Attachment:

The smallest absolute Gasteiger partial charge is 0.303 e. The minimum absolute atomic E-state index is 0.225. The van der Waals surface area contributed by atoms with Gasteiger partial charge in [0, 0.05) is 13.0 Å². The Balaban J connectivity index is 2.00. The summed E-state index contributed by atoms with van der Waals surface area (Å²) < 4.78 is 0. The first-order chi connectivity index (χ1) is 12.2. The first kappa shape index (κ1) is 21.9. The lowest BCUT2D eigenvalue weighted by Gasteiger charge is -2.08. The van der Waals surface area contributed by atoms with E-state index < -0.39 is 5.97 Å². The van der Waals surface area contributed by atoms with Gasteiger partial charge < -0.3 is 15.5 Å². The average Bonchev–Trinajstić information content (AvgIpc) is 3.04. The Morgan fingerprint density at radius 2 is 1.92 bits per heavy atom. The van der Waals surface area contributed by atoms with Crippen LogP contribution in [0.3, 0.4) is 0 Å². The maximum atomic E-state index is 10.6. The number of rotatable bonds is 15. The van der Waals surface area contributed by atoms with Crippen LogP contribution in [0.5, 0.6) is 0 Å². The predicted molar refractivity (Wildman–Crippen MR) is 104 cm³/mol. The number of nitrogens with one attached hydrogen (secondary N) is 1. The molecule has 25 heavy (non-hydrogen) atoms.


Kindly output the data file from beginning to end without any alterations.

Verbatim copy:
The smallest absolute Gasteiger partial charge is 0.303 e. The minimum absolute atomic E-state index is 0.225. The van der Waals surface area contributed by atoms with Gasteiger partial charge in [0, 0.05) is 13.0 Å². The Balaban J connectivity index is 2.00. The summed E-state index contributed by atoms with van der Waals surface area (Å²) < 4.78 is 0. The first-order chi connectivity index (χ1) is 12.2. The first kappa shape index (κ1) is 21.9. The lowest BCUT2D eigenvalue weighted by Gasteiger charge is -2.08. The van der Waals surface area contributed by atoms with E-state index < -0.39 is 5.97 Å². The van der Waals surface area contributed by atoms with Gasteiger partial charge < -0.3 is 15.5 Å². The average Bonchev–Trinajstić information content (AvgIpc) is 3.04. The Morgan fingerprint density at radius 2 is 1.92 bits per heavy atom. The van der Waals surface area contributed by atoms with Crippen LogP contribution in [0.3, 0.4) is 0 Å². The maximum atomic E-state index is 10.6. The number of rotatable bonds is 15. The van der Waals surface area contributed by atoms with Crippen LogP contribution in [0.5, 0.6) is 0 Å². The predicted molar refractivity (Wildman–Crippen MR) is 104 cm³/mol. The number of nitrogens with one attached hydrogen (secondary N) is 1. The molecule has 25 heavy (non-hydrogen) atoms.